Friday Reads: We need a Voting Rights Act!

Good Day Sky Dancers!

The Democratic Congress Critters have abandoned hope for any sort of Voting Rights Act just as we continue to see the Republicans chip away at voting access and the Roberts Court continue to ensure that.  I keep wondering what exactly Chief Justice Roberts has against ensuring all citizens have access to their constitutional right to vote.

The editorial board at WAPO explores this writing: “The Roberts court systematically dismantles the Voting Rights Act.”

At times, Chief Justice John G. Roberts Jr. has labored to maintain the Supreme Court’s legitimacy against the gale-force pressures of partisan acrimony and social division. When it comes to voting rights, he has pushed in the opposite direction, presiding over the court’s systematic dismantling of the Voting Rights Act, overriding Congress’s clear intentions and gravely injuring U.S. democracy.

The first major blow came in 2013, when the court eviscerated the act’s Section 5, which required states with a history of racial discrimination to preclear changes to voting rules with the Justice Department. The decision left in place a backstop, Section 2, which allows legal challenges to discriminatory election rules after they have been enacted. On Thursday, the Roberts court sharply limited that provision as well.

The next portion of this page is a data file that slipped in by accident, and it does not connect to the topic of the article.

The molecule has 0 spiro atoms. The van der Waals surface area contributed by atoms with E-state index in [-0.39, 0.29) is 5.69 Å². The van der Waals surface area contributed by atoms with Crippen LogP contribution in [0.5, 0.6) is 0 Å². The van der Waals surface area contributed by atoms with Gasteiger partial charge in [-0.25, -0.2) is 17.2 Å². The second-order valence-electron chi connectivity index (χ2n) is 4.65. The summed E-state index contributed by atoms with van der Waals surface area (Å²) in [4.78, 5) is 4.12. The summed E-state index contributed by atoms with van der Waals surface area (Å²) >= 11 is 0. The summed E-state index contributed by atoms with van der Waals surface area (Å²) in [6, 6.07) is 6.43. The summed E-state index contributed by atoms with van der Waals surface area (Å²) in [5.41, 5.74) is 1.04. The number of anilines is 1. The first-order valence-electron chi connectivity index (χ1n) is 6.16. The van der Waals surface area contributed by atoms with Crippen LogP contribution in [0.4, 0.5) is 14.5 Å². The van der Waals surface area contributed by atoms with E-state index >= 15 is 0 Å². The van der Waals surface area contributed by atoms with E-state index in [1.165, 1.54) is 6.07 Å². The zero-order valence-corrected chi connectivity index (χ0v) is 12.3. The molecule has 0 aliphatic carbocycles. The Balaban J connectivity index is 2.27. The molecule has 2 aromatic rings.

The court upheld two Arizona election rules the Democratic National Committee claimed discourage minority voting. The legitimacy of Arizona’s policies could be debated, and the court could have struck them down without indulging in dangerous overreach. But in its reasoning and guidance for future cases, the six justices in the majority, including the chief, flashed a green light to state lawmakers eager to erect new barriers to voting.

The majority imposed stipulations on applying Section 2 that “all cut in one direction — toward limiting liability for race-based voting inequalities,” Justice Elena Kagan pointed out in a dissent. This new list of restrictions, Justice Kagan continued, “stacks the deck against minority citizens’ voting rights. Never mind that Congress drafted a statute to protect those rights.”